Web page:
This is a memoir about getting sober, and a good one at that - rehab, the shock of seeing life in a new light, the often mundane changes required of a big shift, all told with the offbeat humor characteristic of Augusten Burroughs. By Dry is also one of my favorite love stories, a chronicle of the messiness of emotions, of taking ownership over one's personal STUFF and the ways in which it gets in the way of relationships. I first read this book over ten years ago, and it remains one of the best testaments to learning to show up for those whom we love, a bloody endeavor but ultimately why we're here. -Kelsey
Leni Zumas' writing hums with an energy that I can't quite put my finger on except to say that I didn't want to put this book down. One could begin to talk about this novel through its premise: abortion has been made illegal, personhood is now declared at conception, in vitro fertilization is also illegal as a result. But it feels truer to start talking about this novel with its characters, to say that Red Clocks is about four women leading their lives in a small town, much the same way that I am leading a life in a small town. Their lives are vastly different from each other's, but what they share is that they are all in one way or another trapped by their circumstances, longing for freedom under a system defined by the absence of choice. I loved these characters, felt their heartbreak and their frustrations and desires in such a deep way. Brilliant and nuanced, Red Clocks is a fiercely feminist exploration of the multitude of ways in which women seek meaningful lives under the limits of a patriarchal system that is dangerously close to our own.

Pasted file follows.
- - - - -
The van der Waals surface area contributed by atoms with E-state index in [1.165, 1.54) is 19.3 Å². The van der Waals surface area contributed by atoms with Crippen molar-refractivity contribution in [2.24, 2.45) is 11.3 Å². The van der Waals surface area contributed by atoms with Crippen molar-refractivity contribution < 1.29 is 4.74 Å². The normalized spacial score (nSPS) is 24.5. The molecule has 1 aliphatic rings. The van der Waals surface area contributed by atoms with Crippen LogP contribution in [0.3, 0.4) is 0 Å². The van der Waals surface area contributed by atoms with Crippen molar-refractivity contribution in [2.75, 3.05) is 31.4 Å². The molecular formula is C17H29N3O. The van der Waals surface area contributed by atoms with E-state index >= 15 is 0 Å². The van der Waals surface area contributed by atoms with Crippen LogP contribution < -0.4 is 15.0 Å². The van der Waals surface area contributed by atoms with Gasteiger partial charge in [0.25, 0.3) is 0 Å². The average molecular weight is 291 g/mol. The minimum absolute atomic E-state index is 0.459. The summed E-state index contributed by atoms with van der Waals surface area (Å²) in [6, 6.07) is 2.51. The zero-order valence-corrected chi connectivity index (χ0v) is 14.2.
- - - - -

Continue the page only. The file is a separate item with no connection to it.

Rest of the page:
Carmen Maria Machado's stories are like nothing I've ever read (although I can say that they put me in an Angela Carter & Kelly Link sort of MOOD, the best sort of mood). These stories are otherwordly and genre-bending, absolutely, but also sexy and visceral and pointed. They don't just let the darkness lurk in the corners, they pull it into the light, see how it feels in the body, open it up to reveal both the violence and tenderness inside. This is a brilliantly crafted collection and will be deeply satisfying for readers interested in the subconscious horrors that are present with us always.